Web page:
Tumors of the Spleen What Your Dog Expects You to Know

Tumors of the Spleen What Your Dog Expects You to Know

By Dr. Gail Mason, DVM, MA, DACVIM

Staff Internist, Portland Veterinary Emergency & Specialty Care

The spleen is an intraabdominal organ that is located just below the stomach. The spleen plays an important role in the immune system of the body while producing certain types of white blood cells that can clear infections. It also acts like a processing plant for red blood cells in that it removes old or defective red blood cells and can readily produce new ones. Unfortunately, the spleen is a common site for the development of tumors, especially in older dogs. Because the spleen stores and produces red blood cells, even benign tumors risk eventual rupture and acute hemorrhage. Breeds at higher risk include German shepherds, Golden retrievers, Labrador retrievers, boxers, standard poodles, Bernese Mountain dogs, and flat-coated retrievers.

Tumors of the spleen are classified as benign (noncancerous), malignant (cancerous), primary (originating in the spleen itself), or metastatic (spread from another site of cancer). Types of splenic malignancies Include lymphoma, mast cell disease, multiple myeloma, histiocytic sarcoma, leiomyosarcoma, carcinoma, and hemangiosarcoma.



How are they discovered?

The best-case scenario is when a splenic mass is suspected or detected upon physical examination by a veterinarian in a patient showing no symptoms. This emphasizes the importance of at least annual physical examinations for older animals and gives the owner the opportunity to collect more information in an organized way. However, palpation cannot distinguish a benign vs. a malignant tumor. Most frequently, an abdominal ultrasound is performed as the next diagnostic step. While no test is 100% accurate, a detailed ultrasound can give information as to whether or not the tumor is confined to the spleen and therefore may be removed. Additionally, the clinician may want to sample the mass (most frequently via a needle biopsy) to help determine diagnosis and prognosis. Sometimes, splenic masses are found on radiographs (X-rays) or ultrasounds as incidental findings.

What’s the emergency?

Unfortunately, because most splenic tumors do not cause the animal any pain, they are discovered only when they are large enough to rupture. This can happen with either benign or malignant tumors, and it constitutes a medical emergency. Rupture of the spleen can result in acute hemorrhage or loss of blood into the dog’s abdomen. This can be very sudden in nature and the most typical “shock” symptoms include acute collapse, pale to white gums, increased respiratory rate, increased heart rate, and distension of the abdomen. This is secondary to blood loss and a rapid drop in the dog’s blood pressure. Some dogs will have a minor hemorrhage and after a bit of rest, their blood pressure normalizes. While they may seem “normal”, there is an extremely high risk that a more serious hemorrhage will occur within a short time. This results in an extremely stressful situation for dog owners!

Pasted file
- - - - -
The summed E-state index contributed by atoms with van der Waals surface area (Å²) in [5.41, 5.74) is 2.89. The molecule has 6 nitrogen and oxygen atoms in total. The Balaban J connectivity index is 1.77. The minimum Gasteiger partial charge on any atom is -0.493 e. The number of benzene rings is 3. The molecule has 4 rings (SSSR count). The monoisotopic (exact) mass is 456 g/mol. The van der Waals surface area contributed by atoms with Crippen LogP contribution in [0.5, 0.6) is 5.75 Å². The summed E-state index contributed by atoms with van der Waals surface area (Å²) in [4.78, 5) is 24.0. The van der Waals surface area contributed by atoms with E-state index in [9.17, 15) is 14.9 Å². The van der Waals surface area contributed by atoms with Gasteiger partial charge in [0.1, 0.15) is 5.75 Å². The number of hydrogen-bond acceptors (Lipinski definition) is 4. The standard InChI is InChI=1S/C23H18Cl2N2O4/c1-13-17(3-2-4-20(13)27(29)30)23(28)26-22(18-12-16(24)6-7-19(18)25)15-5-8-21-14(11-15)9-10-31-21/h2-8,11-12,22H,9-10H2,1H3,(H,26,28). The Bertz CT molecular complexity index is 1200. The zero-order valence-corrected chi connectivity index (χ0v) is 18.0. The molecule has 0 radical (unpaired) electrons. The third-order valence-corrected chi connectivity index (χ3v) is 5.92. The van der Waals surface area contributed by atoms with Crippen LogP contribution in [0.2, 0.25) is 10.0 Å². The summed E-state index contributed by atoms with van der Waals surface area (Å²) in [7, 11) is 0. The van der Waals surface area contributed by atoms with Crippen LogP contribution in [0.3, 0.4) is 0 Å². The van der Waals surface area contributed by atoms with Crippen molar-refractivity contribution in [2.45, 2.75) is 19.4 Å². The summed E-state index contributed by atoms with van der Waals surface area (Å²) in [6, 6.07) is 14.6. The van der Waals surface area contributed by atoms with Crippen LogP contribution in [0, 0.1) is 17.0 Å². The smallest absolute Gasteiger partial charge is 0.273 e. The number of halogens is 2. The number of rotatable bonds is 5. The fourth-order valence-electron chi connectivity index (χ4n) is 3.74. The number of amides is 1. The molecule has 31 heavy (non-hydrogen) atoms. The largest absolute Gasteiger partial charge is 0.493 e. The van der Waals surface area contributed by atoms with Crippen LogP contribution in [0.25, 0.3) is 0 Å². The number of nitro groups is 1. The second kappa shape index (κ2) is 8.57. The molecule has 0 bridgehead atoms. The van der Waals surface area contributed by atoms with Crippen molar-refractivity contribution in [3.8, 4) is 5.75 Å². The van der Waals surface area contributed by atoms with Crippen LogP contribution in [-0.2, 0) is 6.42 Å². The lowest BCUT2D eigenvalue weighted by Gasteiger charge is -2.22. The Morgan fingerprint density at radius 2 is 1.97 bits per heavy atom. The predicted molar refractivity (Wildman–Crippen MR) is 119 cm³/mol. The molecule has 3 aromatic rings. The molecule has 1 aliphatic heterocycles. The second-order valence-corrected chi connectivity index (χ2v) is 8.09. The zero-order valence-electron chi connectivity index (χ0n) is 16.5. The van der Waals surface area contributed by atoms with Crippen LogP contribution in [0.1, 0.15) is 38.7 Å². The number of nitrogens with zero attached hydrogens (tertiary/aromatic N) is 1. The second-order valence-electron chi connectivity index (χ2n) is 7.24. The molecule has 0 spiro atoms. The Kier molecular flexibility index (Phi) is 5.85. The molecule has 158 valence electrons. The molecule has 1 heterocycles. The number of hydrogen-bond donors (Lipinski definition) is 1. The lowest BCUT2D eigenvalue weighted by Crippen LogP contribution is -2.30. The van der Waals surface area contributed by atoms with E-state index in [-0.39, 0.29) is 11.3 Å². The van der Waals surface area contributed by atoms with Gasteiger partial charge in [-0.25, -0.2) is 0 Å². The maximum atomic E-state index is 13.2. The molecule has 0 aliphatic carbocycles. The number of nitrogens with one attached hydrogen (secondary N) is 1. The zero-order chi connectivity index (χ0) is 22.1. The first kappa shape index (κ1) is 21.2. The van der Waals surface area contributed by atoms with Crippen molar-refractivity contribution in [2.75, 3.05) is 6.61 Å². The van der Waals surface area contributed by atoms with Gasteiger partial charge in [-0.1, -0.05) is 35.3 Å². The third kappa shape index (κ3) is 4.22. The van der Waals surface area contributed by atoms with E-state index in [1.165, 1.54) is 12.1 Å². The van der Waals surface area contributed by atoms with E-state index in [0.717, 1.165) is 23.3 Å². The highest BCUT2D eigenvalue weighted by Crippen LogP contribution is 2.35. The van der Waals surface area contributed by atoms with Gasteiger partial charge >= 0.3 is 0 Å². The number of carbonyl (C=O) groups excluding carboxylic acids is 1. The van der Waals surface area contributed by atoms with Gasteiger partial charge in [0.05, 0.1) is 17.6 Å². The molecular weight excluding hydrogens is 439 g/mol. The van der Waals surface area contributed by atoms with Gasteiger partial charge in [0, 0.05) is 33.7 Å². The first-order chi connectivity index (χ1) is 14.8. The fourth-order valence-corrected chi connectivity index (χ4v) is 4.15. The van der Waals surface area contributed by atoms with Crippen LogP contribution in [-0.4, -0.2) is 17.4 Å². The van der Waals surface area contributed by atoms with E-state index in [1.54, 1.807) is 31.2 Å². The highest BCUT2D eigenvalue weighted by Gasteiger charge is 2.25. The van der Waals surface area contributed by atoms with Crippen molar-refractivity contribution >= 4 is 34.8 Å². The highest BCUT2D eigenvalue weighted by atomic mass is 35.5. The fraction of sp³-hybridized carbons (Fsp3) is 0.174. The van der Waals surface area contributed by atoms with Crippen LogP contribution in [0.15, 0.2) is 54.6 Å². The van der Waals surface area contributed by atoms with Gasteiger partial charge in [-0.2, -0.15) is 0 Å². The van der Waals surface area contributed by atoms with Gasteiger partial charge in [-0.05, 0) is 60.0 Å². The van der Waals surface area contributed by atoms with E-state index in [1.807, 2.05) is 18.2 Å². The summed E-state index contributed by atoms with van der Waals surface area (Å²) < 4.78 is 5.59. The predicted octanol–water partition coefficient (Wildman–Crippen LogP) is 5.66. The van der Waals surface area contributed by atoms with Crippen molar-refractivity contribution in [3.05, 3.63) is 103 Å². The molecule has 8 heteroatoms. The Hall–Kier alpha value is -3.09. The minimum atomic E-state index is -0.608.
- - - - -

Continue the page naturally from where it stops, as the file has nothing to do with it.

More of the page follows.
What to do?

If your dog should manifest any of these symptoms, seek emergency care at once as this scenario is truly life-threatening. The emergency doctor will likely do a quick assessment, treat the dog for shock, and do some preliminary screening blood work. Most emergency hospitals have access to ultrasound which can be crucial in decision-making. The doctor must determine if the tumor appears to be confined to the spleen, its general characteristics, and the nature of the fluid within the abdomen. Regardless of tumor size or type, some dogs require blood transfusions to stabilize their cardiovascular system. Though the exact diagnosis may not be known, if there is no direct evidence of metastatic disease in the abdomen or lungs, then surgical removal of the spleen is feasible. The surgery can certainly be lifesaving, and although all surgeries carry some risk, they are generally successful. Dogs can live fine without their spleens, and in a relatively stable patient hospitalization is only 1 or 2 days.

If the tumor is determined to be benign in nature, then surgery would be expected to be curative. Slow-growing malignancies can also result in a fair to a good prognosis. The overall odds, however, are against this scenario. Approximately 83% of all splenic tumors in dogs are malignant, with approximately 87% of those tumors resulting in a diagnosis of hemangiosarcoma (HSA).

This common splenic tumor has an extremely aggressive biological nature. Survival times for dogs with HSA after splenectomy alone, range from only 1 to 2 months. There are treatments that include chemotherapy and targeted drugs for this disease which can extend excellent quality of life for approximately 6 to 8 months. The diagnosis and treatment of splenic malignancies are highly active areas of research. There are currently several screening blood tests for malignancies called “liquid biopsies,” which are noninvasive and improving in accuracy. This is a good time to make an appointment for your senior dog’s annual or semi-annual physical examination!



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